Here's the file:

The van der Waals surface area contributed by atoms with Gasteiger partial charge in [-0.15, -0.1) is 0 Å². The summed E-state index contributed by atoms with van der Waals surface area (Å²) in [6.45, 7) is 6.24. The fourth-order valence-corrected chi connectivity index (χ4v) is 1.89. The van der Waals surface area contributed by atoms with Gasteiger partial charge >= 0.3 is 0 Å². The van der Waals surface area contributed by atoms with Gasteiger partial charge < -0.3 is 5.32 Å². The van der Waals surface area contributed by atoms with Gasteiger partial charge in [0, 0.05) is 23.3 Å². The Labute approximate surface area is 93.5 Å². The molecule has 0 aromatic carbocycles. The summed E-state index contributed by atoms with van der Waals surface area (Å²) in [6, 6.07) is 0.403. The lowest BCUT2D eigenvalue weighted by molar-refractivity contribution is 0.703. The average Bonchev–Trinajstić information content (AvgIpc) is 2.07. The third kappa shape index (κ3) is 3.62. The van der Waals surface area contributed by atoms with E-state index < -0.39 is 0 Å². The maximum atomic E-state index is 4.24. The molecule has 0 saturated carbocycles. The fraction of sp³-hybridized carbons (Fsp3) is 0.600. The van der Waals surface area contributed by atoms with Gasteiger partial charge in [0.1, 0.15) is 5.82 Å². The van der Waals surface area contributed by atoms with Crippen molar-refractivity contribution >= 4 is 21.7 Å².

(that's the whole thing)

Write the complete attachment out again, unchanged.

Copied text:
The van der Waals surface area contributed by atoms with Gasteiger partial charge in [-0.15, -0.1) is 0 Å². The summed E-state index contributed by atoms with van der Waals surface area (Å²) in [6.45, 7) is 6.24. The fourth-order valence-corrected chi connectivity index (χ4v) is 1.89. The van der Waals surface area contributed by atoms with Gasteiger partial charge >= 0.3 is 0 Å². The van der Waals surface area contributed by atoms with Gasteiger partial charge < -0.3 is 5.32 Å². The van der Waals surface area contributed by atoms with Gasteiger partial charge in [0, 0.05) is 23.3 Å². The Labute approximate surface area is 93.5 Å². The molecule has 0 aromatic carbocycles. The summed E-state index contributed by atoms with van der Waals surface area (Å²) in [6, 6.07) is 0.403. The lowest BCUT2D eigenvalue weighted by molar-refractivity contribution is 0.703. The average Bonchev–Trinajstić information content (AvgIpc) is 2.07. The third kappa shape index (κ3) is 3.62. The van der Waals surface area contributed by atoms with E-state index < -0.39 is 0 Å². The maximum atomic E-state index is 4.24. The molecule has 0 saturated carbocycles. The fraction of sp³-hybridized carbons (Fsp3) is 0.600. The van der Waals surface area contributed by atoms with Gasteiger partial charge in [0.1, 0.15) is 5.82 Å². The van der Waals surface area contributed by atoms with Crippen molar-refractivity contribution >= 4 is 21.7 Å².